|Home||Student Resources||Chapter 12|
According to the Preamble of its Charter, the United Nations was established not only "to save succeeding generations from the scourge of war" but also "to affirm faith in fundamental human rights, in the dignity and worth of the human person, in the equal rights of men and women and of nations large and small." One of the basic purposes of the organization enumerated in Article 1 is "to achieve international cooperation in...promoting and encouraging respect for human rights and for fundamental freedoms for all without distinction as to race, sex, language, or religion."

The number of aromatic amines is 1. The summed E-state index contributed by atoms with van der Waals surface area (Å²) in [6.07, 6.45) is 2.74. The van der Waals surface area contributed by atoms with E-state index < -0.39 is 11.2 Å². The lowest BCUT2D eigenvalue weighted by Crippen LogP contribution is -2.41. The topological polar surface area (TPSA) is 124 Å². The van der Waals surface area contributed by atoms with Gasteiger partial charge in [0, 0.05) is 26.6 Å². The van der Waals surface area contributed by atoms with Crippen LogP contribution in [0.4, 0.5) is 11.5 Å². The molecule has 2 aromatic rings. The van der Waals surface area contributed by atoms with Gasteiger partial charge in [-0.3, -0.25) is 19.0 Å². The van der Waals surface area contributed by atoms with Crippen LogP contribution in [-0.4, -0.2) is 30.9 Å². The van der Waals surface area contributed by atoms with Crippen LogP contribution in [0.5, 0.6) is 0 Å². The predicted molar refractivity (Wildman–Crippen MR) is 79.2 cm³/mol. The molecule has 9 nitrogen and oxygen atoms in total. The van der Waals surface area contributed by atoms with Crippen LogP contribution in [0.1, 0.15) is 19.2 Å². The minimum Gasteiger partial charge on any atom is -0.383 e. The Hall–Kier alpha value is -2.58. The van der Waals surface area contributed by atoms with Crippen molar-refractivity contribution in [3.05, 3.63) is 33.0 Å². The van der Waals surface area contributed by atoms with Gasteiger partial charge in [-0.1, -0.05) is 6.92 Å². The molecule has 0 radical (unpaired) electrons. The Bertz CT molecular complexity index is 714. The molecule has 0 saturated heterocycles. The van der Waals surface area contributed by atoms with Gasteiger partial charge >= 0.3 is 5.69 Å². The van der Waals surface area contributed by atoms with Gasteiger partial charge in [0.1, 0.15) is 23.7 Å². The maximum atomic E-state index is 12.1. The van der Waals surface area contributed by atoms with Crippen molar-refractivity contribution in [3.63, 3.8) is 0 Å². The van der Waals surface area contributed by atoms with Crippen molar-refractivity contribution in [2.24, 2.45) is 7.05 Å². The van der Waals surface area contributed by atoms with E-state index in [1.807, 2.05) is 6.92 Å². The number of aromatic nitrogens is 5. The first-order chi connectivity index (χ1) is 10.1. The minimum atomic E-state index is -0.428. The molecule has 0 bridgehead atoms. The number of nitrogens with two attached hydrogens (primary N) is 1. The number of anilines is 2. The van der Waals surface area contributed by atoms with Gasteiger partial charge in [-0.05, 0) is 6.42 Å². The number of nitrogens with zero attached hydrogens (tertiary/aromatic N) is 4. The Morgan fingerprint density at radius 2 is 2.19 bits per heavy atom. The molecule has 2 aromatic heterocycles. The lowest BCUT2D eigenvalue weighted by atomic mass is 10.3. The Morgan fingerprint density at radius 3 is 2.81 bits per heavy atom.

But the states-persons and international lawyers who constructed the United Nations had no intention of eroding the sovereignty of nation-states in the name of human rights. Accordingly, Article 2, Section 7 assures that "Nothing contained in the present Charter shall authorize the United Nations to intervene in matters which are essentially within the domestic jurisdiction of any state or shall require Members to submit such matters to settlement under the present Charter." Notably, the reiterated obligation in Article 55 to "promote...universal respect for, and observation of, human rights and fundamental freedoms for all" is presented as a MEANS of ensuring the conditions of stability and well being necessary for peace and security, not as an equal in value to peace and security.